Radical right conflates religion and politics

Conservatives incorrectly polarize the debate as being between a Christian right and an atheist left.

When an instructor in our department recently polled her class as to her political orientation, the students split as to whether she was conservative or communist (neither of which being accurate). We puzzled over this disparity for quite some time, as these two political identities seem polar opposites, until we realized students had labeled her a communist because of her outspoken support of social justice and a conservative because she discussed the role of religion within these movements.

We concluded many students do not make a distinction between Christianity and conservatism, nor do they seem to distinguish between those who recognize social injustice from so-called “anti-American leftists.” In confronting this problem, we did what any good historians would do: We asked ourselves why, how and so what? Here is our conclusion.

Why? The hard-line conservative right recognizes and promotes simplistic, reductionist and monolithic conceptions of the Founding Fathers and Christianity – definitions to which they claim complete ownership.

Because of this, the right labels any attempt to historically analyze these ideas as biased and revisionist, or anti-Christian and anti-American. This incorrectly polarizes the debate as the two “sides” are presented as the Christian right and the atheist left. Thus, many people who consider themselves Christian-Americans feel compelled to accept wholesale this ahistorical position without appreciating the wide range of Christian denominations and responses to social, economic and political issues.

How? This over-simplification has resulted from a 30-year campaign by certain corporate-funded think tanks, political action committees and religious-political advocacy groups such as “The Moral Majority” to co-opt Christian faith into an all-or-nothing political identity. In their quest to transform political and religious discourse into binary opposites, they aggressively silence the diversity of opinions and ideas.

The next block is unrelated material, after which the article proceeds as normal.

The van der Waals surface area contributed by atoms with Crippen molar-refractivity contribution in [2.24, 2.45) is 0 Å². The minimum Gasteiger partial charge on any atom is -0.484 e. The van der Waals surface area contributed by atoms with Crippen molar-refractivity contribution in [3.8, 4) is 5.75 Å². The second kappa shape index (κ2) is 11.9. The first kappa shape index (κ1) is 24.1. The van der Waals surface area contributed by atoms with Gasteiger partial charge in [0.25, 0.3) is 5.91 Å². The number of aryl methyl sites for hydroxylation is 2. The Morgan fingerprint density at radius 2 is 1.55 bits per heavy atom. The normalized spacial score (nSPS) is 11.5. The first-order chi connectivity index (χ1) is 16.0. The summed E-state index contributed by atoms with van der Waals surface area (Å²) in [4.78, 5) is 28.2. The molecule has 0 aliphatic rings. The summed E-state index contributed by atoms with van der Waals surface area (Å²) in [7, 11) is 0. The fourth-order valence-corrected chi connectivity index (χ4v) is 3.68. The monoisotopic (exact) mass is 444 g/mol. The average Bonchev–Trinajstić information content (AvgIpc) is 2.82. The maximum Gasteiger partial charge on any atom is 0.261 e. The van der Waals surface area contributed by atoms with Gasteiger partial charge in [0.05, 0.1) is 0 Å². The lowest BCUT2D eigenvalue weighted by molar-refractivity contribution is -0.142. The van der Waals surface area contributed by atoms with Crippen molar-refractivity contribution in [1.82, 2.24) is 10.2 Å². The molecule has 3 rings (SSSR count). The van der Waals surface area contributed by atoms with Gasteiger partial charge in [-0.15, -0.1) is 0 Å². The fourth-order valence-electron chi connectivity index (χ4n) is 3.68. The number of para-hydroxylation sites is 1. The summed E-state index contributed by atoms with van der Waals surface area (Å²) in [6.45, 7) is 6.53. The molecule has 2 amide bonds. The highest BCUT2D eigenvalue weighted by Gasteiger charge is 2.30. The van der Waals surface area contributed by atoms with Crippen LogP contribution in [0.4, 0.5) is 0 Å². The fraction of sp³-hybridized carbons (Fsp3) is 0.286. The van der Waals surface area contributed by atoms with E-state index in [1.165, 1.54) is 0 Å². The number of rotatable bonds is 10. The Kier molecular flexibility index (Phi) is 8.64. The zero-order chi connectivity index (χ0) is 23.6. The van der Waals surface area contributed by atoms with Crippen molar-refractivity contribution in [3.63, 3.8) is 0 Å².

Yet in this process, they use the very same rhetoric that they purport to denounce; although they claim objectivity and neutrality, this stance merely disguises an overt and militant agenda. In reality, conservative ideologues like Bryan Freeman (“Remember our Christian roots,” Nov. 29) advance this claim only as an excuse not to engage with arguments that do not fit within their black-and-white worldview.

This hard-conservative campaign combines and then attacks the supposedly liberal bastions of academia, the media and Hollywood. Of course, this too is an unfair polarization that fails to acknowledge the corporate-conservative component of the University (for example, how many “communists” currently reside in the Carlson School of Management?) as well as the power the conservatives wield in overall society. (Does it matter, for instance, that most chief executive officers are conservative?)These hard-line conservatives use distractions, scare tactics and straw men, thus confusing the issues and drowning out reasonable discourse. We must instead engage in honest, responsible debates and make informed critical arguments – how else can we promote accountability?

So what? There isn’t “one” view of Christianity now nor has there ever been in the past. The Founding Fathers recognized this, which is why they referred to a nondenominational “god” in the Declaration of Independence. The conservative right does not “own” Christianity now nor did it in the past. The Pledge of Allegiance was written by a Christian socialist – who purposefully left out “under God” when composing it.

The left is not atheistic now nor has it ever been. Radical abolitionism and the Black Freedom movement drew heavily on Judeo-Christian teachings to secure basic human rights.

The conservative right divorces history from politics in an attempt to over-simplify and distort political and cultural debate. Success now seems to come to the side with the loudest, most aggressive and most frequently repeated spin-points.

As historians, we prefer to promote arguments and evidence rather than ideology and libel.

Sarah Crabtree, Don Leech and Franz Young are graduate students in the history department. Please send comments to [email protected]